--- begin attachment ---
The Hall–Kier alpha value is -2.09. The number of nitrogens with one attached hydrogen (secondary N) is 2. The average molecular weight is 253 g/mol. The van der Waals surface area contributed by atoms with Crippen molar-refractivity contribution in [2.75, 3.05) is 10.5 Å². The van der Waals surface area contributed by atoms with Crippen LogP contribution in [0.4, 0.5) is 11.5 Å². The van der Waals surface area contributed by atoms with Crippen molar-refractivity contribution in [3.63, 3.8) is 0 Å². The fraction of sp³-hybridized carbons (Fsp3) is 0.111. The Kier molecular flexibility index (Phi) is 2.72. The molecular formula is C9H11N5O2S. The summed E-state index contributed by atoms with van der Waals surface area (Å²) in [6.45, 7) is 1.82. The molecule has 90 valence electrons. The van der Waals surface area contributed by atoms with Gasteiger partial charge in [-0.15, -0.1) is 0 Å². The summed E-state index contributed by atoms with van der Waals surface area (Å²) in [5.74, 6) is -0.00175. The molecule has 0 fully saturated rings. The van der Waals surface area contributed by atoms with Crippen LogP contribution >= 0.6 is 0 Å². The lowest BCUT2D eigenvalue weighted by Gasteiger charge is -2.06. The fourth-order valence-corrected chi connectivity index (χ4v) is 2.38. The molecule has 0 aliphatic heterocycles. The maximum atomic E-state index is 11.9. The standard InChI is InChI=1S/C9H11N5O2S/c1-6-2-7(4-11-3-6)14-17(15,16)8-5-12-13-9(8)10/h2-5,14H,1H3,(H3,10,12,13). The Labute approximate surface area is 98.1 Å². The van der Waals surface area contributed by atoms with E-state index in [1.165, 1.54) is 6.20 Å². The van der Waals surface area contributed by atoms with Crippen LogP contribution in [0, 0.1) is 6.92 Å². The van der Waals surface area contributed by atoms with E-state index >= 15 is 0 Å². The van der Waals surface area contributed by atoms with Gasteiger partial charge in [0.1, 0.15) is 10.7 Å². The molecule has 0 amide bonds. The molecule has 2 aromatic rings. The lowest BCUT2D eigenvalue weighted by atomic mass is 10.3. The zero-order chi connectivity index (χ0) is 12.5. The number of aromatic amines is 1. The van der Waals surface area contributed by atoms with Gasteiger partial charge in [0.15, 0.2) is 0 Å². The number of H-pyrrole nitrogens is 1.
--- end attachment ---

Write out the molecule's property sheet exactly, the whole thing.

The Hall–Kier alpha value is -2.09. The number of nitrogens with one attached hydrogen (secondary N) is 2. The average molecular weight is 253 g/mol. The van der Waals surface area contributed by atoms with Crippen molar-refractivity contribution in [2.75, 3.05) is 10.5 Å². The van der Waals surface area contributed by atoms with Crippen LogP contribution in [0.4, 0.5) is 11.5 Å². The van der Waals surface area contributed by atoms with Crippen molar-refractivity contribution in [3.63, 3.8) is 0 Å². The fraction of sp³-hybridized carbons (Fsp3) is 0.111. The Kier molecular flexibility index (Phi) is 2.72. The molecular formula is C9H11N5O2S. The summed E-state index contributed by atoms with van der Waals surface area (Å²) in [6.45, 7) is 1.82. The molecule has 90 valence electrons. The van der Waals surface area contributed by atoms with Gasteiger partial charge in [-0.15, -0.1) is 0 Å². The summed E-state index contributed by atoms with van der Waals surface area (Å²) in [5.74, 6) is -0.00175. The molecule has 0 fully saturated rings. The van der Waals surface area contributed by atoms with Crippen LogP contribution >= 0.6 is 0 Å². The lowest BCUT2D eigenvalue weighted by Gasteiger charge is -2.06. The fourth-order valence-corrected chi connectivity index (χ4v) is 2.38. The molecule has 0 aliphatic heterocycles. The maximum atomic E-state index is 11.9. The standard InChI is InChI=1S/C9H11N5O2S/c1-6-2-7(4-11-3-6)14-17(15,16)8-5-12-13-9(8)10/h2-5,14H,1H3,(H3,10,12,13). The Labute approximate surface area is 98.1 Å². The van der Waals surface area contributed by atoms with E-state index in [1.165, 1.54) is 6.20 Å². The van der Waals surface area contributed by atoms with Crippen LogP contribution in [0, 0.1) is 6.92 Å². The van der Waals surface area contributed by atoms with E-state index >= 15 is 0 Å². The van der Waals surface area contributed by atoms with Gasteiger partial charge in [0.1, 0.15) is 10.7 Å². The molecule has 0 amide bonds. The molecule has 2 aromatic rings. The lowest BCUT2D eigenvalue weighted by atomic mass is 10.3. The zero-order chi connectivity index (χ0) is 12.5. The number of aromatic amines is 1. The van der Waals surface area contributed by atoms with Gasteiger partial charge in [0.15, 0.2) is 0 Å². The number of H-pyrrole nitrogens is 1.